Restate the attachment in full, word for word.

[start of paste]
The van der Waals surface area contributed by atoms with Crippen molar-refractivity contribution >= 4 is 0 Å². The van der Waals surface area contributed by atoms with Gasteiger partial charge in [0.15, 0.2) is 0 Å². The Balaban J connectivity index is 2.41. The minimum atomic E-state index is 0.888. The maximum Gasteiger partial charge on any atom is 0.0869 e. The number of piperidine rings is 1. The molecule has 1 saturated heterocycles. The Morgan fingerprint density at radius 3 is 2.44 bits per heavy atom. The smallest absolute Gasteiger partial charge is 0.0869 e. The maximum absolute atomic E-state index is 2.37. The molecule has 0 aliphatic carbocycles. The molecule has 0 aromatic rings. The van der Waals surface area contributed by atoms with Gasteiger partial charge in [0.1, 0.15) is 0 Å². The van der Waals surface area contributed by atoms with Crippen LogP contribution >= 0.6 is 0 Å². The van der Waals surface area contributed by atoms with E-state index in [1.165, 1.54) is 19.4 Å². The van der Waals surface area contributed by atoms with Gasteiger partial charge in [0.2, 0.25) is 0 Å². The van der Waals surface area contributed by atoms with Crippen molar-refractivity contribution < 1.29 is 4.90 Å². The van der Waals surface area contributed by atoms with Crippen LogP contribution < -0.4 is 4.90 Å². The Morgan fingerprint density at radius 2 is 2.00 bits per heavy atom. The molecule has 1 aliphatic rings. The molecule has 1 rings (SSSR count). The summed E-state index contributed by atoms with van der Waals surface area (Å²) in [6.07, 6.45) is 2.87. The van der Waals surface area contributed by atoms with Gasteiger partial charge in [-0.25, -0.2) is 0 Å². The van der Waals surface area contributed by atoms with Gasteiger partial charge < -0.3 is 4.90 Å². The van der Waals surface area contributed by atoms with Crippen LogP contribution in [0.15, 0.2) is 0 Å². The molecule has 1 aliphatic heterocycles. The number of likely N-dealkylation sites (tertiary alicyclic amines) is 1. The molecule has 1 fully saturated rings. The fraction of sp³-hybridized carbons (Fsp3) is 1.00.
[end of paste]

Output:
The van der Waals surface area contributed by atoms with Crippen molar-refractivity contribution >= 4 is 0 Å². The van der Waals surface area contributed by atoms with Gasteiger partial charge in [0.15, 0.2) is 0 Å². The Balaban J connectivity index is 2.41. The minimum atomic E-state index is 0.888. The maximum Gasteiger partial charge on any atom is 0.0869 e. The number of piperidine rings is 1. The molecule has 1 saturated heterocycles. The Morgan fingerprint density at radius 3 is 2.44 bits per heavy atom. The smallest absolute Gasteiger partial charge is 0.0869 e. The maximum absolute atomic E-state index is 2.37. The molecule has 0 aliphatic carbocycles. The molecule has 0 aromatic rings. The van der Waals surface area contributed by atoms with Gasteiger partial charge in [0.1, 0.15) is 0 Å². The van der Waals surface area contributed by atoms with Crippen LogP contribution >= 0.6 is 0 Å². The van der Waals surface area contributed by atoms with E-state index in [1.165, 1.54) is 19.4 Å². The van der Waals surface area contributed by atoms with Gasteiger partial charge in [0.2, 0.25) is 0 Å². The van der Waals surface area contributed by atoms with Crippen molar-refractivity contribution < 1.29 is 4.90 Å². The van der Waals surface area contributed by atoms with Crippen LogP contribution < -0.4 is 4.90 Å². The Morgan fingerprint density at radius 2 is 2.00 bits per heavy atom. The molecule has 1 aliphatic rings. The molecule has 1 rings (SSSR count). The summed E-state index contributed by atoms with van der Waals surface area (Å²) in [6.07, 6.45) is 2.87. The van der Waals surface area contributed by atoms with Gasteiger partial charge in [-0.25, -0.2) is 0 Å². The van der Waals surface area contributed by atoms with Gasteiger partial charge < -0.3 is 4.90 Å². The van der Waals surface area contributed by atoms with Crippen LogP contribution in [0.15, 0.2) is 0 Å². The molecule has 1 aliphatic heterocycles. The number of likely N-dealkylation sites (tertiary alicyclic amines) is 1. The molecule has 1 fully saturated rings. The fraction of sp³-hybridized carbons (Fsp3) is 1.00.